Systematic literature reviews are a key part of the evidence generation process, where analysts create extensive research questions and specific protocols designed to bring together all the relevant studies pertaining to a new treatment while assessing the quality of the identified data.
Rapid reviews aim to condense this process, offering a more time- and cost-efficient methodology that is ultimately designed to ensure that treatments reach patients sooner. This was just one solution that the industry used to help accelerate the market access journey during the pandemic.
Rapid reviews streamline certain aspects of the review process, but still have systematic elements at their core. Typically, fewer data sources are searched, and less records may be assessed by multiple independent analysts. The quality of the included data may also not be judged.
However, there are also steps taken to offset these compromises. To mitigate against these shortfalls, a rapid review should:
- Be transparent, with a clearly documented methodology
- Critique the risk of bias in studies, if possible, so it is clear if there are limitations in the data
- Provide an open statement to reflect on whether the rapid review methodology may impact the findings
- Publish the protocol in an open access depository (such as PROSPERO) to ensure the work is not replicated unnecessarily and that the methods are critiqued early in the review process
This last point is particularly key in an infodemic. Research findings arising from a rapid review should also be published to prevent duplication of effort and ensure transparency of methodology. The use of open research repositories and registered reports, such as Open Research Europe, the Centre for Open Science and ScienceOpen, should be considered. This ensures that the methodology and the results can be published live and critiqued by the scientific community to ensure that data are of optimum quality.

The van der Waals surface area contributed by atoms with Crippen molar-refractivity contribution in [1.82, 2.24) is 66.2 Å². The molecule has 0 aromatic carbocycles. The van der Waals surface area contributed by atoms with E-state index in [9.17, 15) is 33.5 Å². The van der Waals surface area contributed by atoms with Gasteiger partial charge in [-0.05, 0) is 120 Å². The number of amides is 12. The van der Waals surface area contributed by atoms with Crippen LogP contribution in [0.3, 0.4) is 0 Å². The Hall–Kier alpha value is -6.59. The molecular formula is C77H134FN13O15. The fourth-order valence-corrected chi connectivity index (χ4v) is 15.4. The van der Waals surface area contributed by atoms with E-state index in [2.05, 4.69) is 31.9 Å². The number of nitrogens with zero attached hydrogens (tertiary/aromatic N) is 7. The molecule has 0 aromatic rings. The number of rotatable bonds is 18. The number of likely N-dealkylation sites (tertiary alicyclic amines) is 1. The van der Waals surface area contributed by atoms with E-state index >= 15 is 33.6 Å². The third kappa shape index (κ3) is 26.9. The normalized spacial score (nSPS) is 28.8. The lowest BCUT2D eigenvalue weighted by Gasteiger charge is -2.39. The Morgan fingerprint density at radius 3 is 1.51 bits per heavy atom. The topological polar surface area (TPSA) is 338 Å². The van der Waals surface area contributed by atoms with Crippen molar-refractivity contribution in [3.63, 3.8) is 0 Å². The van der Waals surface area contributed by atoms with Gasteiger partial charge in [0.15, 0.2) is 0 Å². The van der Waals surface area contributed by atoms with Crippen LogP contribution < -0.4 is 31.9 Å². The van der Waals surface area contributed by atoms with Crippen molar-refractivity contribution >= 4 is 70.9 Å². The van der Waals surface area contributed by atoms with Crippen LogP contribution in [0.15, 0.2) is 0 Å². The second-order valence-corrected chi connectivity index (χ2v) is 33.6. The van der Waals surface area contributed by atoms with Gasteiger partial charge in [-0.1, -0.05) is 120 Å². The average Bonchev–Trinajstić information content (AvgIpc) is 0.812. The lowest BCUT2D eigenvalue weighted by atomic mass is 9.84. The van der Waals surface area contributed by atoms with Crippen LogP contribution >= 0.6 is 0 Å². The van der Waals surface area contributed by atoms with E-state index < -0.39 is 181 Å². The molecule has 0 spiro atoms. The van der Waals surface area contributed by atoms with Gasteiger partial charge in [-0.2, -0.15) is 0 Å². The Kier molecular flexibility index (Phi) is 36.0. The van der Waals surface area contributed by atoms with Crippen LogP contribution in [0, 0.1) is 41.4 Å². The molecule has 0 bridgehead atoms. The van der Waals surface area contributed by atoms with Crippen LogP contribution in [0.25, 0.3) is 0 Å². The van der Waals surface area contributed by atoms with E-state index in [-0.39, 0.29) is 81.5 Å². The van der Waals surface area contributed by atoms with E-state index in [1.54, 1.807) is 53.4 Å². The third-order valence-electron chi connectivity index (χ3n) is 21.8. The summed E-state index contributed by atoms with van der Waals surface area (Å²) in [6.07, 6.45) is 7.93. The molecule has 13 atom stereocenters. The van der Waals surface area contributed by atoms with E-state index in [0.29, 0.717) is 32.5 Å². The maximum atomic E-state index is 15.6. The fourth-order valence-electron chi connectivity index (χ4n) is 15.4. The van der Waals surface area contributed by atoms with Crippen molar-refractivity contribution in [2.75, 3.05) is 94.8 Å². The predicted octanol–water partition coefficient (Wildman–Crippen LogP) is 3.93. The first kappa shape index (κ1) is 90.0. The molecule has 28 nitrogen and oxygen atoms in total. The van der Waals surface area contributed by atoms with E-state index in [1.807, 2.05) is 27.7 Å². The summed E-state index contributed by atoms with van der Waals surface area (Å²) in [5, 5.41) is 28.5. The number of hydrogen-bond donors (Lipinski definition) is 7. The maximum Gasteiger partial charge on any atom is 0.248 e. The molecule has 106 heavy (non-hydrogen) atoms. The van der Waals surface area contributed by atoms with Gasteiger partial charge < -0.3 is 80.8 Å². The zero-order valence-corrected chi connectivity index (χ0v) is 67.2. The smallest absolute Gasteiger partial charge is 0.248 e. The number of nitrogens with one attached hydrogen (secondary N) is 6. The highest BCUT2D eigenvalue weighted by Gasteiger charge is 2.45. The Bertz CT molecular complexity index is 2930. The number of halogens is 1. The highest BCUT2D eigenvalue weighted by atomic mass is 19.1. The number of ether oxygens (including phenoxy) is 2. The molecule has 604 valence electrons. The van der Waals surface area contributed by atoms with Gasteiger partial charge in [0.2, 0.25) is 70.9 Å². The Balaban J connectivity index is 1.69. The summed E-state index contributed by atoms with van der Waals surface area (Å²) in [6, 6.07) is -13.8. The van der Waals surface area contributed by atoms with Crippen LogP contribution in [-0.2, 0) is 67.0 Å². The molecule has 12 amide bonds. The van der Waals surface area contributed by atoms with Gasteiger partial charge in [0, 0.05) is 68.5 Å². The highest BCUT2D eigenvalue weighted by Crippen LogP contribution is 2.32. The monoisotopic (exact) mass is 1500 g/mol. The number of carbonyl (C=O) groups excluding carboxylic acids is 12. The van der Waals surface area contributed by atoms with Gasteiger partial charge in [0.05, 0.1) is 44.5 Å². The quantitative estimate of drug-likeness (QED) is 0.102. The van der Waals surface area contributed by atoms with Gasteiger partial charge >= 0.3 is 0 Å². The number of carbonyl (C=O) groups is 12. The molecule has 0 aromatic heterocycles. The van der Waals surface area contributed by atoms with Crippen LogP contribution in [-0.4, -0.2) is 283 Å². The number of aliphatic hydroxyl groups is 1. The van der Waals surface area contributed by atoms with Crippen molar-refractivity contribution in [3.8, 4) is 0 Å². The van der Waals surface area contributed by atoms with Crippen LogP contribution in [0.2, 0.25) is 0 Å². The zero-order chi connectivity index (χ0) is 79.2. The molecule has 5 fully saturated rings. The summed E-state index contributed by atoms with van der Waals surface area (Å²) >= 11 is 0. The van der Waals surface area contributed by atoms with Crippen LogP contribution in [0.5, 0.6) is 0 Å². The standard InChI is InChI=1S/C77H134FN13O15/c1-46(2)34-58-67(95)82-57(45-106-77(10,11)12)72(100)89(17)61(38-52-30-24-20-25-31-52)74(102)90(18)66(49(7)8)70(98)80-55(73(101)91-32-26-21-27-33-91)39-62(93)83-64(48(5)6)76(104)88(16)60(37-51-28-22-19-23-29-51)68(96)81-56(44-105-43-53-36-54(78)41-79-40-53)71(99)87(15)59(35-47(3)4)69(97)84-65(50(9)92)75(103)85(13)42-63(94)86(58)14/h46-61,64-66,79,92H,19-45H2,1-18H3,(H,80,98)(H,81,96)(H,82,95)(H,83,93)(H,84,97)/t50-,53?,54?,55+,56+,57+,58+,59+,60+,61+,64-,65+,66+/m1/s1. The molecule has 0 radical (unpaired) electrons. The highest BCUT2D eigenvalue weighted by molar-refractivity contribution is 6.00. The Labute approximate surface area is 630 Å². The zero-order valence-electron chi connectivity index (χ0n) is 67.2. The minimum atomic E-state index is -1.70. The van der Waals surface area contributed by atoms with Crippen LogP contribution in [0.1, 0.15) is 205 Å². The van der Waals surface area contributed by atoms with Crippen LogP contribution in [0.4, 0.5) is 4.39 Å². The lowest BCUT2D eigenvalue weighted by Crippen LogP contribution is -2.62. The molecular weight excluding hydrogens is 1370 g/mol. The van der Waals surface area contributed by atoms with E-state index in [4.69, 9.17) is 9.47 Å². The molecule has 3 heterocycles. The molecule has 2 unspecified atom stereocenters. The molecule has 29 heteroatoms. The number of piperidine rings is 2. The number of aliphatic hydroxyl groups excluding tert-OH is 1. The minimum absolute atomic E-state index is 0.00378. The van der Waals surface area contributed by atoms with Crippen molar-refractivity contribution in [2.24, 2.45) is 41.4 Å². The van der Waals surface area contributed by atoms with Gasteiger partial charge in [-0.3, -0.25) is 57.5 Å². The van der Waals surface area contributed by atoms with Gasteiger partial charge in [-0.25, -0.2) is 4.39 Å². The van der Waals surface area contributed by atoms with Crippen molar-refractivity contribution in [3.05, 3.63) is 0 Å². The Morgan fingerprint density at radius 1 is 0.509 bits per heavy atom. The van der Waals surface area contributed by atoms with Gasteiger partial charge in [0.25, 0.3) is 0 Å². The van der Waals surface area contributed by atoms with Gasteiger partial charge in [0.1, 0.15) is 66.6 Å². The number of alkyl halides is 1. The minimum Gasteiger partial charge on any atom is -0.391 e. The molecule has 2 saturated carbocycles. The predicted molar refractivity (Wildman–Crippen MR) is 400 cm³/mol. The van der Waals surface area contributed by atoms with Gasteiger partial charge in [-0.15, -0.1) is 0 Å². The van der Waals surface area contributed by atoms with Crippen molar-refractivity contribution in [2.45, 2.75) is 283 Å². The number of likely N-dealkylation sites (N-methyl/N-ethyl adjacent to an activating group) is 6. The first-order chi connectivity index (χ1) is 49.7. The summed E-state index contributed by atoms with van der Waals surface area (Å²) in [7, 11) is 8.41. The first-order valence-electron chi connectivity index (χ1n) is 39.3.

The use of rapid reviews is just one way in which industry has adapted to offer more timely evidence and enable a robust yet streamlined route to market for new treatments in the pandemic.
Industry has had to quickly find solutions for a range of challenges, not least how to communicate complex scientific evidence when this can easily be passed over in favour of more simplistic but inaccurate messages.
For Pharma and Medtech companies, the core approach continues to centre around ensuring healthcare professionals have the best information available to enable them to inform patients and the wider public about the risks and benefits of available and emerging treatments and technologies.
Mtech Access is a global market access consultancy supporting Pharmaceutical, Diagnostic and Medtech companies with each step of their market access journey. This includes evidence synthesis, Health Technology Assessment submission, health economics and communication with healthcare customers.
About the Authors:
Dr Shona Lang – Senior Consultant, Evidence Synthesis
Shona has over 10 years’ experience performing systematic reviews. She has extensive knowledge of the design, conduct, and management of review projects. Shona provides consultancy to clients to ensure their evidence needs are met. Shona has worked in Evidence Review Groups providing single technology appraisals and diagnostic assessment reports for National Institute for Health and Care Excellence (NICE).
Dr Stephanie Swift – Consultant, Evidence Synthesis
Stephanie has several years of experience in evidence synthesis and has worked as part of an evidence review group for the National Institute for Health and Care Excellence (NICE) assessing single and multiple technology appraisals. Her expertise extends to epidemiology, treatment guidelines, burden of disease, efficacy and adverse events, meta-analysis, statistical reviewing, shared decision-making and more.
Calum Jones – Consultant Health Economist
Calum is an experienced health economist both in project management and leading the technical development of full and partial economic evaluations. He has led the development of several economic models (both full and partial economic evaluations) from conceptualisation to final delivery, as well as leading associated publication writing projects.